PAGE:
Introverts are cool, aren’t they?
It seems like Susan Cain helped the world to understand introverts better with her TED talk from 2012, but she also helped introverts understand themselves.
Introverts have many strengths. They are observing and compassionate, and they can definitely listen. They can be truly good in friendships.
However, they have a problem expressing their thoughts and feelings in front of other people, so that side of their character can put them in the shade at the workplace. That’s the environment where extroverts shine.
Due to their reserved attitude, introverts appear less confident than others. As a result, they give out the false impression that they are not competent enough to do the job. Employers give them fewer opportunities, simply because extroverts promote themselves better. Let’s see why that happens:
- When working on a team project, you do your job. You don’t try to tell people what to do, unless you’re giving advice they asked for. Even when you do that, you try not to hurt their feelings. This attitude doesn’t make you look like a leader.
- You have trouble giving presentations. Your heart trembles and you’re stressed out for days before and after the big event. When you speak in front of other people, you’re not confident in yourself. Thus, your words don’t sound as convincing as they should be.
- Gossip doesn’t interest you. You’re not that good at small talk. In fact, you absolutely hate small talk. You’re mysterious and withdrawn. That’s why you don’t fit well into the informal office environment.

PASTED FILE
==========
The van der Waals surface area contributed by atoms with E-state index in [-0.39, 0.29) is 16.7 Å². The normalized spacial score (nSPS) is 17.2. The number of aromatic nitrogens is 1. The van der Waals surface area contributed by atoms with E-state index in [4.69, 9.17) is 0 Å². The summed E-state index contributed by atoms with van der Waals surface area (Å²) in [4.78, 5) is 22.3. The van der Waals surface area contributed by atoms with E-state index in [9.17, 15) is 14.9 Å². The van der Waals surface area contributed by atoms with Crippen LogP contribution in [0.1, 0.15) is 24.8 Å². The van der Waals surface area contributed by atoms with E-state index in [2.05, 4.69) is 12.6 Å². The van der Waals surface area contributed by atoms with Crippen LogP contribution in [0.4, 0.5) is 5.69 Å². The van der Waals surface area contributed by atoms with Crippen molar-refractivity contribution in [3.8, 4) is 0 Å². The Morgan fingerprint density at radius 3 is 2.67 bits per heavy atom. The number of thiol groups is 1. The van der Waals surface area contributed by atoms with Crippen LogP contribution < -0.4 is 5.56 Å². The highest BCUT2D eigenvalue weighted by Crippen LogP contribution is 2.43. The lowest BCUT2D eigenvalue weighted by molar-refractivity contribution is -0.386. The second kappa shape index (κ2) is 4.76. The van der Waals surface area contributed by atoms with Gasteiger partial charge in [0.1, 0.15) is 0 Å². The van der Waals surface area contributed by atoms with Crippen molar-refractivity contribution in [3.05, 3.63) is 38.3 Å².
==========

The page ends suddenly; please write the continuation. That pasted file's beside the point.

In fewer words, you’re not exactly promoting yourself as a motivated worker.
Does that mean that introverts should always stay in the shade? Of course not!
In fact, an introvert can get really good at displaying confident attitude, which will lead them to career success. That’s the purpose of this guide: inspiring personal changes that will make you more successful in your profession.
A Guide to a Confident Professional Persona
Introverts may appear clumsy and shy in the eyes of others. However, they also have a great ability to notice details, good memory, and an ability to understand other people’s feelings.
You can use your strengths to become better in your profession, but you’ll also need to work on your weaknesses. Let’s get started with the practical tips.